China’s high-flying ecommerce site Pinduoduo said it was braced for losses linked to the coronavirus outbreak after its fourth-quarter revenue growth fell short of expectations.
The Shanghai-based company has achieved rapid growth in the world’s largest ecommerce market by gamifying the shopping experience, allowing customers to team up to buy everything from discounted iPhones to oranges. But it has also used promotions, coupons and large subsidies to lure in those shoppers, running up large losses in the process.
For the three-month period ending December 31, Pinduoduo reported a loss of Rmb1.8bn ($251.6m) on Rmb10.8bn of revenue, with sales increasing 91 per cent from a year earlier. The company’s shares fell more than 4 per cent in early trading.
The fourth-quarter results refer to the period before the coronavirus outbreak paralysed China’s economy for much of the start of 2020, hurting both Pinduoduo and its main competitor Alibaba. The two companies struggled with a shortage of available couriers at their delivery partners, while many merchants were unable to run their online stores.
“A number of products were sold out on our platform and could not be replenished in time, and other products were experiencing shipment delays and [were] simply undeliverable,” said David Liu, vice-president of strategy.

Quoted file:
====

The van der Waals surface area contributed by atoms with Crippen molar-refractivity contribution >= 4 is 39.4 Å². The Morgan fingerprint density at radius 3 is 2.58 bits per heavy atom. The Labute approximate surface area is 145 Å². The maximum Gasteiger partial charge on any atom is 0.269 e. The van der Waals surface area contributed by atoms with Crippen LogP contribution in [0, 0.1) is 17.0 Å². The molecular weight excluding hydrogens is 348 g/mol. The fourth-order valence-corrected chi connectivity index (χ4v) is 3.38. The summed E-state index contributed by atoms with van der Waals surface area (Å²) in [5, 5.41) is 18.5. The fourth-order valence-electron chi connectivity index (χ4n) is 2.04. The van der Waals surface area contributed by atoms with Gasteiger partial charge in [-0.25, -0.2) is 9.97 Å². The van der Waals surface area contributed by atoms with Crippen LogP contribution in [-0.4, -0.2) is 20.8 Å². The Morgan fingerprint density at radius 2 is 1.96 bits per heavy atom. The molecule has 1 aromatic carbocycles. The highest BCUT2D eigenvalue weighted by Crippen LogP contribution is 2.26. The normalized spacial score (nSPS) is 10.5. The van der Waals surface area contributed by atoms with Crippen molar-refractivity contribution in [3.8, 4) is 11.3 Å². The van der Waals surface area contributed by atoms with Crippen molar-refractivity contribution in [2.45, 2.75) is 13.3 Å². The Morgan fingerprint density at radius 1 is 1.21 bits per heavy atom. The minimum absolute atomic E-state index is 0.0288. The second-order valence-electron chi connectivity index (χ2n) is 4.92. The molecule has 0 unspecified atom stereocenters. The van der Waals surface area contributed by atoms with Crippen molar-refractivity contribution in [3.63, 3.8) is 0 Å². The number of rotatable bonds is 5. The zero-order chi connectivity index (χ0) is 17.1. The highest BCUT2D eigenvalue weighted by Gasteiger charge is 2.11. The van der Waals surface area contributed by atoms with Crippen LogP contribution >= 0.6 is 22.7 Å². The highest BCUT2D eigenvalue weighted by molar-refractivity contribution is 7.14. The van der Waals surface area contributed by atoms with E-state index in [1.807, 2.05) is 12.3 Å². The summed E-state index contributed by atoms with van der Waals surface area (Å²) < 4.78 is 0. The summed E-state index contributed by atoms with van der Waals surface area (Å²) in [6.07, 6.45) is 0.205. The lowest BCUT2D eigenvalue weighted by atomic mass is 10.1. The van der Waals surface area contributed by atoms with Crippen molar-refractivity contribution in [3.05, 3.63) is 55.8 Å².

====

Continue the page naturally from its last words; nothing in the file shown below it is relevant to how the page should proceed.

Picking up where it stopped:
Executives said on Wednesday that in the current quarter they had continued to invest in ensuring that everyday essentials and protective gear were even cheaper for shoppers during the outbreak. The company put the cost of the relief programme for consumers and merchants at Rmb1.6bn.
“In the face of surging prices, we felt the need to step in,” said chief executive Colin Zheng Huang, noting that they would also raise pay for the “vast majority” of staff.
“Many companies including Pinduoduo are likely to suffer economic losses that are yet difficult to quantify,” he said. Management declined to expand further on the hit to their business.
Steven Zhu, of research firm Pacific Epoch, said that “2020 will be very tough for them”, noting that he expected Pinduoduo to continue to buy growth with consumer subsidies and maintain its large losses.
The company’s strategy of spending heavily in order to offer discounted products has led some to question its business model. Mr Zhu said he expected shoppers to leave when the subsidies ended.
“Their customers have no loyalty, their merchants have no loyalty, the so-called PDD brand is not a brand — it’s just a price target because it’s cheap,” Mr Zhu said. Pinduoduo trades under the acronym PDD on Nasdaq.
Charlie Chen, head of consumer research at China Renaissance, said the company had spent 86 per cent of its revenues on sales and marketing in the fourth quarter. “Pinduoduo is like an online dollar store,” he said.
But even as its annual shopper count rapidly catches up with that of its chief foe — PDD has 585m compared with Alibaba’s 711m — the company faces competition from new apps from Alibaba and JD.com targeting its bargain-hunting shoppers.
PDD has repeatedly returned to capital markets to raise funding. In September of last year it raised $1bn by selling convertible notes, six months after completing a $1.1bn follow-on share offering, which in turn came barely six months after its $1.6bn initial public offering.